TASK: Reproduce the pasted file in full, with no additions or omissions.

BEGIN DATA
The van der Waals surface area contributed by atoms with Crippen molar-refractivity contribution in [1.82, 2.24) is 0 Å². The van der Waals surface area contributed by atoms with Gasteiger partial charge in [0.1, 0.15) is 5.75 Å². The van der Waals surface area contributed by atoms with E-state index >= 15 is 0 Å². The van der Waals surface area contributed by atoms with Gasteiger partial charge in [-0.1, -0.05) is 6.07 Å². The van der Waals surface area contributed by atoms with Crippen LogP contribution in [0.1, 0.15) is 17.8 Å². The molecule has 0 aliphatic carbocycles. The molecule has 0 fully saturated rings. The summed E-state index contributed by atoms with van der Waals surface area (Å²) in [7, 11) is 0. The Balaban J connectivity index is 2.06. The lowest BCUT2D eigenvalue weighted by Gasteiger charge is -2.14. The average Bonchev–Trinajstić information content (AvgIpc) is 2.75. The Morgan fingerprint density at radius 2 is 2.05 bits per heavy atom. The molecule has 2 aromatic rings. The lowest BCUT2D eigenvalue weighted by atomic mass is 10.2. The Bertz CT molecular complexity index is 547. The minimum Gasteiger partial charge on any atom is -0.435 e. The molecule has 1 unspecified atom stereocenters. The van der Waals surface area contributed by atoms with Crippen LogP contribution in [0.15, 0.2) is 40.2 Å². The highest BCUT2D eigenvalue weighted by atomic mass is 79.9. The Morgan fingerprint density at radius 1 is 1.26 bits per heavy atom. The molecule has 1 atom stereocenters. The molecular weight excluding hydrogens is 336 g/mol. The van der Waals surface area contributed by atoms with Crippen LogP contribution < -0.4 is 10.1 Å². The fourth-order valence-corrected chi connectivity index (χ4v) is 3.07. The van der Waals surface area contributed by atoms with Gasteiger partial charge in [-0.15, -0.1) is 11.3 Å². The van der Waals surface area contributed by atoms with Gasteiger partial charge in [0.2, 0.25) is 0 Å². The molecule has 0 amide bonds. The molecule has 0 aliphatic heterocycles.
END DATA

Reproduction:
The van der Waals surface area contributed by atoms with Crippen molar-refractivity contribution in [1.82, 2.24) is 0 Å². The van der Waals surface area contributed by atoms with Gasteiger partial charge in [0.1, 0.15) is 5.75 Å². The van der Waals surface area contributed by atoms with E-state index >= 15 is 0 Å². The van der Waals surface area contributed by atoms with Gasteiger partial charge in [-0.1, -0.05) is 6.07 Å². The van der Waals surface area contributed by atoms with Crippen LogP contribution in [0.1, 0.15) is 17.8 Å². The molecule has 0 aliphatic carbocycles. The molecule has 0 fully saturated rings. The summed E-state index contributed by atoms with van der Waals surface area (Å²) in [7, 11) is 0. The Balaban J connectivity index is 2.06. The lowest BCUT2D eigenvalue weighted by Gasteiger charge is -2.14. The average Bonchev–Trinajstić information content (AvgIpc) is 2.75. The Morgan fingerprint density at radius 2 is 2.05 bits per heavy atom. The molecule has 2 aromatic rings. The lowest BCUT2D eigenvalue weighted by atomic mass is 10.2. The Bertz CT molecular complexity index is 547. The minimum Gasteiger partial charge on any atom is -0.435 e. The molecule has 1 unspecified atom stereocenters. The van der Waals surface area contributed by atoms with Crippen LogP contribution in [0.15, 0.2) is 40.2 Å². The highest BCUT2D eigenvalue weighted by atomic mass is 79.9. The Morgan fingerprint density at radius 1 is 1.26 bits per heavy atom. The molecule has 1 atom stereocenters. The molecular weight excluding hydrogens is 336 g/mol. The van der Waals surface area contributed by atoms with Crippen LogP contribution < -0.4 is 10.1 Å². The fourth-order valence-corrected chi connectivity index (χ4v) is 3.07. The van der Waals surface area contributed by atoms with Gasteiger partial charge in [-0.15, -0.1) is 11.3 Å². The van der Waals surface area contributed by atoms with Gasteiger partial charge in [0.2, 0.25) is 0 Å². The molecule has 0 amide bonds. The molecule has 0 aliphatic heterocycles.